There is a new and pervasive trend in social media, and it confronts me every time I log onto Facebook. Every day, thousands of well-intentioned people are taking to the internet to document their “100 Days of Happiness” or #100HappyDays. In an attempt to combat the drudgery of The Grind and encourage people to “appreciate the moment,” everyday citizens are letting their feelings freak flag fly, proudly declaring to the world that they got to sleep in that day or that they “had dinner with their boo.” I see what you’re attempting here, folks, and I applaud the sentiment. But you need to stop.
There’s nothing inherently wrong with the premise of 100 Happy Days — maybe you feel like you don’t focus on your own happiness enough in life. Maybe you think that there’s too much negativity on your Newsfeed, and that you need to change that. Both of those sentiments are laudable in their own right, but they miss a bigger point: the 100 Days of Happiness phenomena fosters a faux-positive culture while pandering to the twin pitfalls of social media: narcissism and banality.
Let’s talk about the pitfalls first. According to the website, 100happydays.com, the 100HD challenge “is for you — not for anyone else.” If that’s true, why are you plastering it all over Facebook? Social media is exactly that — it’s inherently social. If this exercise is solely personal in nature, write it down in your Trapper Keeper. Once upon a time, they even made a website that was specifically designed for such navel-gazing — it was called Livejournal. (Remember that website that you used to obsessively post Bright Eyes lyrics?) But if you throw up a photo of your brunch on Instagram with a #100happydays and a #blessed hashtag, you’re putting it out there for public consumption. And if that’s the case, you’re assuming that the public cares. Which probably isn’t the case.
The even larger problem with 100HD is that it encourages, nay, demands banality. No one has 100 exciting days in a row, not even Rihanna or Beyonce. Definitely not you. So while you can feign (or even feel) excitement over the fact that the vending machine gave you two Snickers bars instead of one, the rest of us can’t. Which is kind of the problem with social networking in general, isn’t it? Every day we have to slog through invitations to tend other people’s virtual crops, reposted memes that were originally developed during the Nixon Administration, and all manner of mind-numbingly mundane status updates. 100HD actively compounds this problem by doubling-down on that third category. Imagine for a second that you’ve been transported to a dystopic near-future where everyone on your friends list is concurrently participating in this infernal challenge. What fresh hell would await you every day, logging onto Facebook only to be greeted by a veritable cavalcade of the insipid, the trivial, the nominally positive?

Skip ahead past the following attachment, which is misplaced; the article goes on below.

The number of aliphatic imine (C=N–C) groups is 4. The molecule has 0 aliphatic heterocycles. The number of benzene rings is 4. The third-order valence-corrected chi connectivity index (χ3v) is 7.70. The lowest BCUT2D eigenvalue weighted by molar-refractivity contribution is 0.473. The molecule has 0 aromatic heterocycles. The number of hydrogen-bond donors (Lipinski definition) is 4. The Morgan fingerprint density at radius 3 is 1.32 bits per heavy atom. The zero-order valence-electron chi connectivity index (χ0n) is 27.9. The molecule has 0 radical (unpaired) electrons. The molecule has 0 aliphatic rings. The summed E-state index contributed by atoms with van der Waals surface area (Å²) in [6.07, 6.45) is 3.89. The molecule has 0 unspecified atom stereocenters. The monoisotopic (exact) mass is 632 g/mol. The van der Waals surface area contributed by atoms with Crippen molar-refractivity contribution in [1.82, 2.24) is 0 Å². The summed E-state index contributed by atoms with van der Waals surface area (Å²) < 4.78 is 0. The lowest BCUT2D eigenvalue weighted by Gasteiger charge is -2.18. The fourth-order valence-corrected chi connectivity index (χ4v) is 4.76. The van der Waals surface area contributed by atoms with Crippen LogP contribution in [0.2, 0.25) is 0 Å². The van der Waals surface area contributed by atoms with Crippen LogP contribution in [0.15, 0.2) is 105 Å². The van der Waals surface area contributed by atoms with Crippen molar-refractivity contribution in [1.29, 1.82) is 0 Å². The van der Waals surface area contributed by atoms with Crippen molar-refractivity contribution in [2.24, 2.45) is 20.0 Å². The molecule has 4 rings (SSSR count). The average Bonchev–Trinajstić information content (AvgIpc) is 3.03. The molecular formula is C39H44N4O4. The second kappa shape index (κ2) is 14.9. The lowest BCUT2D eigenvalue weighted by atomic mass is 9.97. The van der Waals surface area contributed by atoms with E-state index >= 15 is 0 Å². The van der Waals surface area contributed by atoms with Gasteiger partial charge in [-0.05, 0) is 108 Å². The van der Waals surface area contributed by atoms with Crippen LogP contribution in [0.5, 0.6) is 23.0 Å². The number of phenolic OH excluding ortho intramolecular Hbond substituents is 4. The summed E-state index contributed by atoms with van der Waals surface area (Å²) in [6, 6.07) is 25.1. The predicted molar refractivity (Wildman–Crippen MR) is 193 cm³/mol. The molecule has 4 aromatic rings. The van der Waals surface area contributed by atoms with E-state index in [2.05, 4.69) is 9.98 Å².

Which brings us back to my first point. 100 Happy Days misses the mark because it draws a false dichotomy between being busy and being happy, and unfairly makes the implication that negativity is so pervasive on social media because people are busy. (I realize that the 100HD people never explicitly state this, but if they’re going to make the assertion that people are “too busy to be happy,” the corollary is implicit.) If you think your Newsfeed is too negative, did it ever occur to you that maybe you have terrible friends? Perhaps you should be hitting the Unfriend/Unfollow button more than the Post button.
Moreover, this obsession with pushing positivity into the public forum overlooks a more fundamental reality: the human experience is inherently dualistic. To focus on the happy to the exclusion of the sad is to do a disservice to both facets of human emotion — we appreciate joy and sorrow in part because we understand them in relationship to each other. To manufacture emphasis on one over the other is to distort reality.
If you want to focus more on being positive, in your life, that’s great. If you want to live in the moment, go for it. If you want to make the world a better place, bravo. But carpet-bombing my newsfeed with all the boring crap you do every day is not making the world a better place. And it’s actively detracting from my happiness. Your joy has become my drudgery. I have no problem with the 100 Happy Days as a private exercise — but I think it should be just that: private. Buy yourself a Moleskin and call it a day. Heck, perhaps that can be Day #1: “Bought myself a sweet journal today.”
I wish you 100 days of happiness… or 365, even. But keep it to yourself, will you?